Buffalo, New York finds itself the epicenter of a controversial drive by Starbucks workers to unionize. For years, workers at the corporate coffee behemoth have complained about labor practices related to staffing, sick leave, and a general lack of support from management.
Recently, a group of workers calling itself Starbucks Workers United announced their intent to hold elections on the issue of union representation. If successful, these workers would likely join the national union, Workers United, a move that would upend Starbucks’ current labor model.
While Starbucks’ human resources and legal experts dispatch to Buffalo to engage in what the company is calling a “listening tour,” the time is ripe to remind business owners of some “do’s” and “don’t” when it comes to unionization efforts.
Be proactive. It is unlawful to prevent workers from attempting to form a union, but companies and management can mitigate this risk by building good employee relationships into their corporate goals. Foster a culture of transparency. Listen to employee concerns about sick time, paid time off, staffing, and other day-to-day issues impacting workers. Respond to employee questions openly, not defensively. Periodically audit your workers regarding potential issues related to management.
Provide accurate information. If management learns of an attempt to unionize, it is lawful to express the preference that a union is not formed. But in doing so, be clear that workers have a right to join a union and will not be punished for doing so. Speak accurately about the good parts of your business. Highlight the benefits and perks that your company already offers its workers. If your company offers favorable wages and perks as compared to similarly situated unionized workers in the area or industry, point that out.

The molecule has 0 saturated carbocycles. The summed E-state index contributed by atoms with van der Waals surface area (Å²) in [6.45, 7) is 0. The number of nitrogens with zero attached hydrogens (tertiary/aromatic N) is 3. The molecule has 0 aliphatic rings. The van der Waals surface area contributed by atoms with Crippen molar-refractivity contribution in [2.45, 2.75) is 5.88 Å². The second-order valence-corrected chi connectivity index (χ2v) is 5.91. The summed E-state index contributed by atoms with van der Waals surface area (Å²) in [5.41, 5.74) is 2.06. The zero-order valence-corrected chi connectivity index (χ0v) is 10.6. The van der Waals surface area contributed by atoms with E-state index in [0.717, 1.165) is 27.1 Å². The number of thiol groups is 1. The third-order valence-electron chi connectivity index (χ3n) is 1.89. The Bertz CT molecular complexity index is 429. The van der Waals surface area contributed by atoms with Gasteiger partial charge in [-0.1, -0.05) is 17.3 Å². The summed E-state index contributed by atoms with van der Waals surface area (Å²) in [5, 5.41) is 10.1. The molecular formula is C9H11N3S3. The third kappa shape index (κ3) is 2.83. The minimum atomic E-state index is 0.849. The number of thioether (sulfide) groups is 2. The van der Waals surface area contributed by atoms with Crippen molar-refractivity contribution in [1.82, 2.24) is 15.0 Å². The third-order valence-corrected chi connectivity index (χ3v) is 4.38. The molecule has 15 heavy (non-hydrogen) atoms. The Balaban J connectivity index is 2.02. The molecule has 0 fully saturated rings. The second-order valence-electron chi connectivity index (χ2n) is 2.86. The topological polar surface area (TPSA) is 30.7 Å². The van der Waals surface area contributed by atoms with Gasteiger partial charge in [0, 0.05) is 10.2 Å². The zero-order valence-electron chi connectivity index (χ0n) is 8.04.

Do not retaliate. Do not terminate a worker for participating in union activities. Avoid conveying a sense of betrayal. Do not hint or suggest that anyone’s job may be lost as result of unionization. Do not ask who is in favor of unionizing.
Do not make quid pro quo promises. Do not bargain for wage increases or additional holidays in exchange for voting against a union.
It is important to speak with competent legal counsel skilled in the area of labor negotiations in the event any business believes its workers will attempt to unionize. Each case turns on its own facts, and we regularly work with new clients who are facing this challenge. In the meantime, businesses would do well to review information readily available through the National Labor Relations Board.
B. Kevin Burke Jr. is an attorney with Gross Shuman, P.C. He focuses his practice on the litigation of contract disputes, labor and employment issues, intellectual property protection, and trade secret cases. He can be reached at 716.854.4300 ext. 292 or email@example.com.